It’s  to make sure the LPC knows  well in advance of any vote on this proposed bill what some of the public stance on this is, because you know what the Conservatives are going to try and do; they’ll be trying to make this into a wedge issue about this bill being a battle against kiddie porn on the internet, and how no one could be against their bill because of that. Well, there is more to this issue then that simplistic hot button approach… and the Liberals need to be given encouragement to have some spine on this issue and forcefully reject such hot button charges.

Sure, give the police new tools, but make sure there is someone watching so that the tools aren’t abused.


7 comments to A new threat to privacy rights in Canada on the internet?

  • Liam Young

    Dare I say, it’s not the warrant (or prospect of no warrants) I’m concerned about.

    It’s the complete extinction of competition with ISPs that we’ll have as a result of the excessively redundant but costly infrastructure that all independent ISPs will have to pay to support the requirements laid out in these proposed laws.

    This law was written with the help of Rogers, which has its eyes on eliminating any and all competition for access to the Internet. With small ISPs no longer able to afford the cost of monitoring, they’ll either fold or be bought out by our unloved media conglomerates.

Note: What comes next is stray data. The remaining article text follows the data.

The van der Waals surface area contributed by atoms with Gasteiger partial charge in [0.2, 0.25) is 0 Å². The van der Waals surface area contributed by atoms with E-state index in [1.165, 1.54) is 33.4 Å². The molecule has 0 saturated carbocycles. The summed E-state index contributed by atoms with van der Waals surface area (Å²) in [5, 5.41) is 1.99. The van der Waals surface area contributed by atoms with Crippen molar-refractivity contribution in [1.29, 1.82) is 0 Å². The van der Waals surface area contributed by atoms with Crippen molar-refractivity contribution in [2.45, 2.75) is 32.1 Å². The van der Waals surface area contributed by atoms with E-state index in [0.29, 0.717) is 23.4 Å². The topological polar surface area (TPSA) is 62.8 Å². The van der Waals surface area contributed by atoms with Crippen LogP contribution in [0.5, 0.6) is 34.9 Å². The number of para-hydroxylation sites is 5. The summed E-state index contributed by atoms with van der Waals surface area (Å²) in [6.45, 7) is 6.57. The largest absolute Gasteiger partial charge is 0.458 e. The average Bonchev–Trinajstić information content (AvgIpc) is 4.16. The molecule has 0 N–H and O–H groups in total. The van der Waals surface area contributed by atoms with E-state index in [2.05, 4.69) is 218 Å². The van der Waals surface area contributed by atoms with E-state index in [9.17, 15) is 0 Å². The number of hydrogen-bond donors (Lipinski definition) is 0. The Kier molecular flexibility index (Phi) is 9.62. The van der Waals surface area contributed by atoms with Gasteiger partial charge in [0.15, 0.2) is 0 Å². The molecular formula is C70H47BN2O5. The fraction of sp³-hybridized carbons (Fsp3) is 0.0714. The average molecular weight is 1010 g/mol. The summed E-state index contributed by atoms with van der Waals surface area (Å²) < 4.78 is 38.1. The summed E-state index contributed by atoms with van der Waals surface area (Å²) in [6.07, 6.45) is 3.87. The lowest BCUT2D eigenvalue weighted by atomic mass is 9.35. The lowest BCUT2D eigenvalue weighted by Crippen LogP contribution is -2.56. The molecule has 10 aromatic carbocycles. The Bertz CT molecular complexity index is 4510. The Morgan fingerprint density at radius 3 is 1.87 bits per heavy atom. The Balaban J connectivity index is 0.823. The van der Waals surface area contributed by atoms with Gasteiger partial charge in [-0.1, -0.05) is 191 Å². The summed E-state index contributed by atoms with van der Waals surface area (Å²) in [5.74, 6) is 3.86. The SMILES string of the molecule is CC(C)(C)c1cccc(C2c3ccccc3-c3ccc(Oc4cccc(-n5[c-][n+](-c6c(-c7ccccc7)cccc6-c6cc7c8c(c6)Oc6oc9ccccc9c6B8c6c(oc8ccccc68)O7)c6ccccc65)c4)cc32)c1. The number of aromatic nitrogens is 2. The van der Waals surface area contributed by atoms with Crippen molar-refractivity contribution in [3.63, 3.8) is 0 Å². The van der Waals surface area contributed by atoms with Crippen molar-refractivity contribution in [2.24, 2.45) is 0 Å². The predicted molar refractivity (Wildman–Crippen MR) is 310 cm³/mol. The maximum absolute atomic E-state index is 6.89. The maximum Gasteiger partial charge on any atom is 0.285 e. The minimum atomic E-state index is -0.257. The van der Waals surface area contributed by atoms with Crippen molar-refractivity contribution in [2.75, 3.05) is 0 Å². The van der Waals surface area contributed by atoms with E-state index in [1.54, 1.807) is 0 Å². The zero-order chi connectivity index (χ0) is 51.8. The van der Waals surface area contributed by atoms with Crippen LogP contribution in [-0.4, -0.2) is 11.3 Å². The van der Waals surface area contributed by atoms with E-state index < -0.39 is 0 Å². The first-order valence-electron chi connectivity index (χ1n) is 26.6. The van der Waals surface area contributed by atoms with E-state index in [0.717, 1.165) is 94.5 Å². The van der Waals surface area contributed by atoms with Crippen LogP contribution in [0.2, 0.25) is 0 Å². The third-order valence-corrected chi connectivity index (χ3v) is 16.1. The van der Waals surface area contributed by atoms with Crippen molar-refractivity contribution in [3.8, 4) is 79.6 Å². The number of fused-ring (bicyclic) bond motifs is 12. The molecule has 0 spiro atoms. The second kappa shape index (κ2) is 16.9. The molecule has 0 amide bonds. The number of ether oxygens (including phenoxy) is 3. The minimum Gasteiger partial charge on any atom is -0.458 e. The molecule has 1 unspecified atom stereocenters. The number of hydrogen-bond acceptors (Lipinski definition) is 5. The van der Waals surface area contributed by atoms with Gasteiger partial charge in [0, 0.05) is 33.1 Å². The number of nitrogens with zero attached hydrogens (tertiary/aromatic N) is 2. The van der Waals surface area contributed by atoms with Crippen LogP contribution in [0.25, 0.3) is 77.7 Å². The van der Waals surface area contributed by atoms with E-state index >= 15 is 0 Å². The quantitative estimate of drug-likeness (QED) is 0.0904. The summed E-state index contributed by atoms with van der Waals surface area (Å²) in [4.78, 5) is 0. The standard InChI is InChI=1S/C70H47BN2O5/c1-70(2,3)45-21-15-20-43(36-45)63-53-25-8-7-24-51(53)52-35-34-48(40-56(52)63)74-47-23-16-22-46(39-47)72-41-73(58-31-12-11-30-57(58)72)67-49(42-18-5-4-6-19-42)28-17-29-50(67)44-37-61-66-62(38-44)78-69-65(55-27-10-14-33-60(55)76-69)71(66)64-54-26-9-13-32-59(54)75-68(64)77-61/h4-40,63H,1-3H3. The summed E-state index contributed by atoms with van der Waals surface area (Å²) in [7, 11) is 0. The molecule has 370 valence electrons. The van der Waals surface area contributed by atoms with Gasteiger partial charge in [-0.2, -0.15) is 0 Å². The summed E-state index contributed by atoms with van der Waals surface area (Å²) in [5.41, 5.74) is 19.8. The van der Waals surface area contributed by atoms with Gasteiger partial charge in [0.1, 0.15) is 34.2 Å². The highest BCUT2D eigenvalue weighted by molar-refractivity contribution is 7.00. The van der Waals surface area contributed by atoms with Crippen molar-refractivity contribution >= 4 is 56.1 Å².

Once again, Conservatives have shown that they’ll gladly kill innovation, ecommerce, Canada’s Internet and the growing competition to their pet media friends, Bell and Roger, all in the name of stopping unstoppable crimes like kiddie porn, gambling and piracy.

    This has to stop. Surprisingly, Internet freedoms could become an election issue!

  • Josh Barnett

    This is really scary.

  • Advisor

    WRITE to your MP. Send them an email with your comments. They exist to represent all of us. I just did mine, and yes this will turn us into a police state pretty much like what is happening in Iran like now, where a few are trying to control the freedom of speech of quite a lot of people. You can find your MP going to this web site:

    Write to your MP and demand that they represent you in something that will turn your “innocent until proven guilty” into something completely different.

  • Tim

    Kwittet: I heard that lame spin, but it’s simply not true. Police will be able to get identifying information WITHOUT ANY WARRANT.

    Determined “criminals” will simply move to encryption and offshore. This is simply more law-and-order pandering and a solution in need of a problem.

  • kwittet

    I listened to a radio show today and Peter Vanloan was on it explaining this bill. He said police WILL HAVE TO HAVE A WARRANT FIRST before they can obtain private information which means they will have to prove to a judge that there is enough evidence to warrent an investigation.and there is also a clause in there that the bill will be looked at in 5 years to see if it is doing the job they hope it is.

  • I’m totally against this bill because it is unneeded. If the police think they have reasonable and probable grounds, they can get a warrant from a judge to intercept any communications.

    I recommend from now on that everyone communicate via encrypted channels – use PGP and encrypted email, MSN with SimpLite, or some other means.

    Screw these fascist Conservatives, disobey this blatant grab at our freedoms…

  • Big Winnie

    I’m totally against this bill. Without oversight, as you’ve noted, abuse is going to occur and people’s lives will be adversely affected. For example, Scott, if you posted a blog that contained something that the government didn’t like, what’s to prevent them from ordering the “police” to invade your privacy?

    Does that make sense?